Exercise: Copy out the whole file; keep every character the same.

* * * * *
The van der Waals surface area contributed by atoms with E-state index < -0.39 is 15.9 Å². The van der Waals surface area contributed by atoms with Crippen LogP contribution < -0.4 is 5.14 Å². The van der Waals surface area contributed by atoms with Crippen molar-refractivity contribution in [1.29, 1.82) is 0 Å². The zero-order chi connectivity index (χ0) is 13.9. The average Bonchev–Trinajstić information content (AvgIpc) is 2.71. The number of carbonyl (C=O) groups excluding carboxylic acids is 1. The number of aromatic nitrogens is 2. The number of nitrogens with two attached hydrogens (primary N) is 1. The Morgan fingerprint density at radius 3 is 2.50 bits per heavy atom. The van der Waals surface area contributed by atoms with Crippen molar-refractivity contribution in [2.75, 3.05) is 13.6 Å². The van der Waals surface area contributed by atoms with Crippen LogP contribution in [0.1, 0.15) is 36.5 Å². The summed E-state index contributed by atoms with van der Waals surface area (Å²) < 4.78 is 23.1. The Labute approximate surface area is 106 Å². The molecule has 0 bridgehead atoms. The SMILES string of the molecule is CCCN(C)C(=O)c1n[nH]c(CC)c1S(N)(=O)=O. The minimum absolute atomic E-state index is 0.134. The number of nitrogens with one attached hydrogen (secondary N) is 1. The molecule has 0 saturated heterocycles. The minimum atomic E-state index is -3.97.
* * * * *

The van der Waals surface area contributed by atoms with E-state index < -0.39 is 15.9 Å². The van der Waals surface area contributed by atoms with Crippen LogP contribution < -0.4 is 5.14 Å². The van der Waals surface area contributed by atoms with Crippen molar-refractivity contribution in [1.29, 1.82) is 0 Å². The zero-order chi connectivity index (χ0) is 13.9. The average Bonchev–Trinajstić information content (AvgIpc) is 2.71. The number of carbonyl (C=O) groups excluding carboxylic acids is 1. The number of aromatic nitrogens is 2. The number of nitrogens with two attached hydrogens (primary N) is 1. The Morgan fingerprint density at radius 3 is 2.50 bits per heavy atom. The van der Waals surface area contributed by atoms with Crippen molar-refractivity contribution in [2.75, 3.05) is 13.6 Å². The van der Waals surface area contributed by atoms with Crippen LogP contribution in [0.1, 0.15) is 36.5 Å². The summed E-state index contributed by atoms with van der Waals surface area (Å²) < 4.78 is 23.1. The Labute approximate surface area is 106 Å². The molecule has 0 bridgehead atoms. The SMILES string of the molecule is CCCN(C)C(=O)c1n[nH]c(CC)c1S(N)(=O)=O. The minimum absolute atomic E-state index is 0.134. The number of nitrogens with one attached hydrogen (secondary N) is 1. The molecule has 0 saturated heterocycles. The minimum atomic E-state index is -3.97.